How to conduct a prairie dog census.

How to conduct a prairie dog census.

How to conduct a prairie dog census.

Answers to your questions about the news.
Aug. 13 2004 6:04 PM

How To Conduct a Prairie Dog Census

First, round up some remote-control planes.

Blacktailed prairie dog
Only 18,419,998 to go

The United States Fish and Wildlife Service has ruled that, contrary to its prior concerns, the black-tailed prairie dog is not a threatened species. The decision was made in light of a 10-state prairie dog census, which concluded that over 18 million of the furry critters currently inhabit the Western plains. How does one go about counting millions of prairie dogs?

By tallying the number of acres that play host to prairie dog colonies and then extrapolating from there. In the areas that black-tailed prairie dogs call home, population densities per acre typically range from two individuals to as many as 18. The USFWS uses these extremes to come up with an average population density of 10 black-tailed prairie dogs per acre. So, all the agency must do is find out how many acres of American land are pockmarked with black-tailed prairie dog colonies and then add a zero—which is how the USFWS came up with its rather precise-sounding estimate of 18,420,000.

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The trick, then, is figuring out how much land is occupied by these burrowing rodents. This task is left up to wildlife agencies in the 10 Western states where black-tailed prairie dogs live. (It used to be 11, but the species is apparently no longer found in Arizona.) In response to a census released in 2000, which estimated the black-tailed prairie dog population at a disturbingly low 6,760,000—compared to perhaps 400 million or more around 1900—the USFWS asked its state-level counterparts to conduct more detailed surveys.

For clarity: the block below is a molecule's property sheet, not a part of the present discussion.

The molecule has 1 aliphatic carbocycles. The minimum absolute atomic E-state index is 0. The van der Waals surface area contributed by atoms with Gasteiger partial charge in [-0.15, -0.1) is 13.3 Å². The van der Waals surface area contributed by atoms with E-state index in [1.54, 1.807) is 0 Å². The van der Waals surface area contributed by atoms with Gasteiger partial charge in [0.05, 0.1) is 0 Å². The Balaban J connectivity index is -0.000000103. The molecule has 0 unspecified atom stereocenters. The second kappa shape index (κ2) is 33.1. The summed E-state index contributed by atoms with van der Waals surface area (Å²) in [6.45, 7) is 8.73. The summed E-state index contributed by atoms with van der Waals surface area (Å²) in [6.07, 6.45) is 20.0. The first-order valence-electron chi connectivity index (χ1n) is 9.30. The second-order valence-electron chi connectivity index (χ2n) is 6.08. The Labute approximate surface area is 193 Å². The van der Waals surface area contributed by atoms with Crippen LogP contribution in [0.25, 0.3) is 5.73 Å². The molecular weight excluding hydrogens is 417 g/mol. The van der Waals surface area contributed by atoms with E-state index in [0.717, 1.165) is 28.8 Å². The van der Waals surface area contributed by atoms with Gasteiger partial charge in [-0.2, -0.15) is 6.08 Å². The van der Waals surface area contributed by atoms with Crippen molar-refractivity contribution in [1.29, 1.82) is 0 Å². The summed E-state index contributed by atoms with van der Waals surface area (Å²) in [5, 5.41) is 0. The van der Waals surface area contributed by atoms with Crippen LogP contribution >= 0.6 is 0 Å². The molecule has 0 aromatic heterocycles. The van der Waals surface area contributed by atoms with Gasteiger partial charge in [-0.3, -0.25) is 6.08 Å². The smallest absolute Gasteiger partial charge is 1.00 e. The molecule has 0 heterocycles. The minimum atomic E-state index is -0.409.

The two essential methods of prairie dog tabulation are aerial surveys and old-fashioned head counts. The former approach, which relies on remote-control planes equipped with cameras, is more accurate at identifying colonies in hard-to-reach locales. It's also less time-consuming than tramping out in the dust in search of pint-sized mammals. But field surveys may be better at sussing out colonies in settings where human development obscures small pockets of prairie dogs—say, in the suburban sprawl of Denver.

Regardless of the dedication of its practitioners, prairie dog counting remains an inexact science, and it's not altogether unfathomable that the USFWS figure is either millions too low or too high. Ranchers and farmers are likely to claim the former, as they constantly complain that voracious prairie dogs make a mess of grazing lands and crops. Environmental groups like the Center for Native Ecosystems, by contrast, have already criticized the USFWS's population estimate as Pollyannaish.